College Moves: How to Make a Dorm Room Feel like Home

Although few first-time college students care to admit it, homesickness can and does happen. After all, when you go from your safe, comfortable family home to a small room with institutional white walls and shared bathroom facilities, it’s easy to start feeling lost and alone.

Fortunately, there are things you can do to make your dorm room feel like home. Although space will always be limited (and you’ll have to do the cleaning and laundry yourself), here are a few tips for staving off homesickness and feeling good about the place you call your own.

>  The Bed: In a dorm room, your bed becomes everything—couch, chairs, study corral, dining table, and more. That’s why it’s a good idea to create a space you feel good about. If you splurge anywhere in your room, let it be on quality bedding and lots of pillows.

>  Soft Lighting: There’s a reason twinkle lights and playful lamp fixtures are common in dorm rooms—they give you an alternative to the harsh fluorescents overhead. A desk lamp for studying and a string of holiday lights over your bed will go a long way in making your room more inviting.

>  Floor Coverings: Most dorm rooms have either linoleum floors, durable carpeting, or some other high-traffic flooring that’s long-lasting, uncomfortable, and generally ugly. Purchase a rug that will not only brighten up the space, but also provide a much-needed sitting space for when you have company.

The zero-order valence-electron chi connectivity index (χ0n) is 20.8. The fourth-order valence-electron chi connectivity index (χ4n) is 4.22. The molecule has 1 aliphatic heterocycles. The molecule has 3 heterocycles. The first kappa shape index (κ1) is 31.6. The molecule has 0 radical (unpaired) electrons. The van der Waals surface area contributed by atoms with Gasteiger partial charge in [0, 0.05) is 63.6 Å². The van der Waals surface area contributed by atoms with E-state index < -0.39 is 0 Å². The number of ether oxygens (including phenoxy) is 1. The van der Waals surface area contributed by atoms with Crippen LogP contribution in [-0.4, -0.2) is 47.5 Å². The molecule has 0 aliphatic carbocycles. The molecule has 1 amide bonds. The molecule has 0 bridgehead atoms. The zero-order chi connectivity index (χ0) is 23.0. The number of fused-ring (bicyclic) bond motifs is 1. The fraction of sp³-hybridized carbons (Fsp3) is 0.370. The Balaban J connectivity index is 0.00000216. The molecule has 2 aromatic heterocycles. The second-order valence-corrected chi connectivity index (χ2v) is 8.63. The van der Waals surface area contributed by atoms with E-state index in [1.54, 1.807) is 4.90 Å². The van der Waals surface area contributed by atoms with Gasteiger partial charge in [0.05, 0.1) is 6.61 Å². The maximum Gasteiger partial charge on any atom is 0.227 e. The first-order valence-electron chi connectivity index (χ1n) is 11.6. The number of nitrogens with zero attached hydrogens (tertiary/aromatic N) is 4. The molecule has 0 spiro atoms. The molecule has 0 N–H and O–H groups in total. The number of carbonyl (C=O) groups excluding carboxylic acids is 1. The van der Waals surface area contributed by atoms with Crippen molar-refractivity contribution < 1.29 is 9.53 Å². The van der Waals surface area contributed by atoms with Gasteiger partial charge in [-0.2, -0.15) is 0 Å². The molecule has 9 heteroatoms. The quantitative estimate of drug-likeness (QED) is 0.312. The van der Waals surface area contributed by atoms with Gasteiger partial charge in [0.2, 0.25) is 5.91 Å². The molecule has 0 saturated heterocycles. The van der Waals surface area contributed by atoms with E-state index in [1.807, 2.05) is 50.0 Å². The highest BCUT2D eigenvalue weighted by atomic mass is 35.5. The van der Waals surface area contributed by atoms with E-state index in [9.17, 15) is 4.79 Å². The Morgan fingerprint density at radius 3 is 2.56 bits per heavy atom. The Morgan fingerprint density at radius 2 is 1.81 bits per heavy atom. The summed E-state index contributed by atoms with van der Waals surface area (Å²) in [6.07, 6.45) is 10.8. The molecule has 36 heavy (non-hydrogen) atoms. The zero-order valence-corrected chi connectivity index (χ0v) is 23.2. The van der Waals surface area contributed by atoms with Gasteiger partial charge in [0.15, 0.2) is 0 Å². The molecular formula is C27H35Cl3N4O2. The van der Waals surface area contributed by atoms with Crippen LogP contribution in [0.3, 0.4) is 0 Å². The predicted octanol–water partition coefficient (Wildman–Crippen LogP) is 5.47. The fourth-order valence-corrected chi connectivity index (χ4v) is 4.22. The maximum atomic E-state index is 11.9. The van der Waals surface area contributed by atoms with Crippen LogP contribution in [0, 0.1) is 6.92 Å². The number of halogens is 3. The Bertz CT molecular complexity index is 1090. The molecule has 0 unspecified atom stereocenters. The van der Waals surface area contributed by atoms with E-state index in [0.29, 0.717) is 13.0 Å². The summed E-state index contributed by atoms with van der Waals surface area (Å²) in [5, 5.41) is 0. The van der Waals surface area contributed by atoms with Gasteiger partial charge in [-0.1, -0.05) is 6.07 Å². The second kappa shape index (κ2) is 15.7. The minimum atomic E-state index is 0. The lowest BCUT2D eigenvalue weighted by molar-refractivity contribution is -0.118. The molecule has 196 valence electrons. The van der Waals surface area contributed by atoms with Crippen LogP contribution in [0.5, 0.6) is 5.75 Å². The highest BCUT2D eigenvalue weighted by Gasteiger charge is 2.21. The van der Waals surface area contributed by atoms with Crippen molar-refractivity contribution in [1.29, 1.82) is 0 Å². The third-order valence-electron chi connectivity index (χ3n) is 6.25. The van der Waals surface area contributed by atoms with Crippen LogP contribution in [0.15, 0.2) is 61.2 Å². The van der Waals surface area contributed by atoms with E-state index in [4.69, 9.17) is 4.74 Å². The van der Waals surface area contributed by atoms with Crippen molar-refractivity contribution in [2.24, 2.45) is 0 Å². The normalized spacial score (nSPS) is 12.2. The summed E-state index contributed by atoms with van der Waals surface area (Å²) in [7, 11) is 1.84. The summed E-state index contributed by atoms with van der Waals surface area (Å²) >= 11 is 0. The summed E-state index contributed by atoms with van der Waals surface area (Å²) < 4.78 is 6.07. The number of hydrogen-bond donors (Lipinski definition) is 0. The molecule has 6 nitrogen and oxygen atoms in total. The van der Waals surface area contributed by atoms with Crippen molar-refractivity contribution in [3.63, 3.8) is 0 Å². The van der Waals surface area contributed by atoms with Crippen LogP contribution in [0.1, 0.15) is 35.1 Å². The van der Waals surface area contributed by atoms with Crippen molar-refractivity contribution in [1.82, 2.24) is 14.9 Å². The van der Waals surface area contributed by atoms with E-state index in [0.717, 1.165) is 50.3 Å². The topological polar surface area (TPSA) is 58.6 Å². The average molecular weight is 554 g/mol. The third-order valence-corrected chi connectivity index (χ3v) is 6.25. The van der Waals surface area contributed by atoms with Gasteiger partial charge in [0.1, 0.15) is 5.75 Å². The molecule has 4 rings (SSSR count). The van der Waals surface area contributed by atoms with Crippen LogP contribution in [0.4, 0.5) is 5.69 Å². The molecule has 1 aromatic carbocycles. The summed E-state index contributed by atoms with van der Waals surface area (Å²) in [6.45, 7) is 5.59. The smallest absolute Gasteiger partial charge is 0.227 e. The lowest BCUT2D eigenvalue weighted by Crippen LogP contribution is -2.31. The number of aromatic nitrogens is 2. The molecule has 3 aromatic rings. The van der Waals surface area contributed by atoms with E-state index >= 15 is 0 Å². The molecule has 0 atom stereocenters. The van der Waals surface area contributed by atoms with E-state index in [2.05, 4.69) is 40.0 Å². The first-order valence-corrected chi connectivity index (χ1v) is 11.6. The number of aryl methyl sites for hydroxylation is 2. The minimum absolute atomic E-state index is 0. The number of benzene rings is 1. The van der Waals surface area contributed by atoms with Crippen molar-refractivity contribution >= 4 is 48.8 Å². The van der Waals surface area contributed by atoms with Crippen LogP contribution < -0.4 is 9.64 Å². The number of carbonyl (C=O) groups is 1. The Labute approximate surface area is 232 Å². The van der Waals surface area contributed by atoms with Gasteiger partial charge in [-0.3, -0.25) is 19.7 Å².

>  Fancy Artwork: Dorm rooms are known for being covered in posters and photos. While these things are fine, we suggest you class things up a bit by investing in one or two larger pieces that tie the whole room together. Frame a favorite poster instead of just tacking it up on the wall. Put up a bulletin board or chalkboard that allows you to decorate and organize at the same time. Create a collage out of favorite sayings and photos. By making an engaging visual as the focal point of your room, the decorations will feel less haphazard.

>  Live Plants: There’s something about greenery that makes even the most sterile room feel like home. Find a plant that won’t mind if it doesn’t get too much sunshine (or if you forget to water it every day), and put it in a colorful pot.

>  Play with Washi Tape: Washi tape is colorful, playful, decorative, and—best of all—it doesn’t leave residue behind, which means most dorm rooms will allow you to put it up. It’s also fairly inexpensive, which means you can add a touch of color around posters, on bookshelves, on doors, and on your walls without spending a fortune.

Although most dorms won’t let you hang shelves, it’s also a good idea to use vertical space whenever possible. Raise your bed so you can use the underneath space for seating or storage. Stack fridges and other large items on top of storage carts for extra space. By using the air between ceiling and floor for everyday storage, you can leave more space for the things that make you feel most at home.


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